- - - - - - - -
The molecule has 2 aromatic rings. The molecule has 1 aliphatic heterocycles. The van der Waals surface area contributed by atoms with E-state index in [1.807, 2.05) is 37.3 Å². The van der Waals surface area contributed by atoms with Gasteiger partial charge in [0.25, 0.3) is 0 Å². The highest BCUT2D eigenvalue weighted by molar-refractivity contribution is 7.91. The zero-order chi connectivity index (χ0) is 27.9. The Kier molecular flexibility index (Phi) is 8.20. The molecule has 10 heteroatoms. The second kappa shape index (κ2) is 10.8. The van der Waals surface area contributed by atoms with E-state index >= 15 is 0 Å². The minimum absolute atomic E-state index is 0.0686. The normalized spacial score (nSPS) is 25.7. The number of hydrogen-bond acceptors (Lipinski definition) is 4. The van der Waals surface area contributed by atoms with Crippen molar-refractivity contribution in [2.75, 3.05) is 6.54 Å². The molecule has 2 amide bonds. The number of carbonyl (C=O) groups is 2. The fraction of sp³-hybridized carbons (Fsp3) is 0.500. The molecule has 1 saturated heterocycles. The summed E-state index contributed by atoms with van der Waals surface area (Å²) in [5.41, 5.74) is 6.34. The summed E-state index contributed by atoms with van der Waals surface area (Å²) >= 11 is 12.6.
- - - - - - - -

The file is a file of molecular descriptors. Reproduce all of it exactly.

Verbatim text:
The molecule has 2 aromatic rings. The molecule has 1 aliphatic heterocycles. The van der Waals surface area contributed by atoms with E-state index in [1.807, 2.05) is 37.3 Å². The van der Waals surface area contributed by atoms with Gasteiger partial charge in [0.25, 0.3) is 0 Å². The highest BCUT2D eigenvalue weighted by molar-refractivity contribution is 7.91. The zero-order chi connectivity index (χ0) is 27.9. The Kier molecular flexibility index (Phi) is 8.20. The molecule has 10 heteroatoms. The second kappa shape index (κ2) is 10.8. The van der Waals surface area contributed by atoms with E-state index >= 15 is 0 Å². The minimum absolute atomic E-state index is 0.0686. The normalized spacial score (nSPS) is 25.7. The number of hydrogen-bond acceptors (Lipinski definition) is 4. The van der Waals surface area contributed by atoms with Crippen molar-refractivity contribution in [2.75, 3.05) is 6.54 Å². The molecule has 2 amide bonds. The number of carbonyl (C=O) groups is 2. The fraction of sp³-hybridized carbons (Fsp3) is 0.500. The molecule has 1 saturated heterocycles. The summed E-state index contributed by atoms with van der Waals surface area (Å²) in [5.41, 5.74) is 6.34. The summed E-state index contributed by atoms with van der Waals surface area (Å²) >= 11 is 12.6.